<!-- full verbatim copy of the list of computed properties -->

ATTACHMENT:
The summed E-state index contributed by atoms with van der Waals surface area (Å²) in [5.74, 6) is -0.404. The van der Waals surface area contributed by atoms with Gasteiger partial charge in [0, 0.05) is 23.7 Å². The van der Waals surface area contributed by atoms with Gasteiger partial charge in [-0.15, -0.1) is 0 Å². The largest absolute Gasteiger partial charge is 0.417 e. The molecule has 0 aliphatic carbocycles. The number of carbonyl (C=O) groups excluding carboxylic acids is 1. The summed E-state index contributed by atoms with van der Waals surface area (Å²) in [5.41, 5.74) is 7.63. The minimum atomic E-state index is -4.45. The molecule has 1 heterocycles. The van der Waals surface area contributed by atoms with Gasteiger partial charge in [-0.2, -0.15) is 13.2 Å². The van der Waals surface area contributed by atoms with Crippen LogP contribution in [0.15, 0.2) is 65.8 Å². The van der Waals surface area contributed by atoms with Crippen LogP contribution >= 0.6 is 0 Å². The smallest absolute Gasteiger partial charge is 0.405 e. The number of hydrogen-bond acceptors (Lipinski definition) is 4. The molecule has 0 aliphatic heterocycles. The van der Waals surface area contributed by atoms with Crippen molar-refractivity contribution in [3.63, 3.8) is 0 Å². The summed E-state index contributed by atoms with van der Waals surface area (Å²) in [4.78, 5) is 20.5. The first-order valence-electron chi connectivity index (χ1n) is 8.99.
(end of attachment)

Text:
The summed E-state index contributed by atoms with van der Waals surface area (Å²) in [5.74, 6) is -0.404. The van der Waals surface area contributed by atoms with Gasteiger partial charge in [0, 0.05) is 23.7 Å². The van der Waals surface area contributed by atoms with Gasteiger partial charge in [-0.15, -0.1) is 0 Å². The largest absolute Gasteiger partial charge is 0.417 e. The molecule has 0 aliphatic carbocycles. The number of carbonyl (C=O) groups excluding carboxylic acids is 1. The summed E-state index contributed by atoms with van der Waals surface area (Å²) in [5.41, 5.74) is 7.63. The minimum atomic E-state index is -4.45. The molecule has 1 heterocycles. The van der Waals surface area contributed by atoms with Gasteiger partial charge in [-0.2, -0.15) is 13.2 Å². The van der Waals surface area contributed by atoms with Crippen LogP contribution in [0.15, 0.2) is 65.8 Å². The van der Waals surface area contributed by atoms with Crippen LogP contribution >= 0.6 is 0 Å². The smallest absolute Gasteiger partial charge is 0.405 e. The number of hydrogen-bond acceptors (Lipinski definition) is 4. The molecule has 0 aliphatic heterocycles. The van der Waals surface area contributed by atoms with Crippen molar-refractivity contribution in [3.63, 3.8) is 0 Å². The summed E-state index contributed by atoms with van der Waals surface area (Å²) in [4.78, 5) is 20.5. The first-order valence-electron chi connectivity index (χ1n) is 8.99.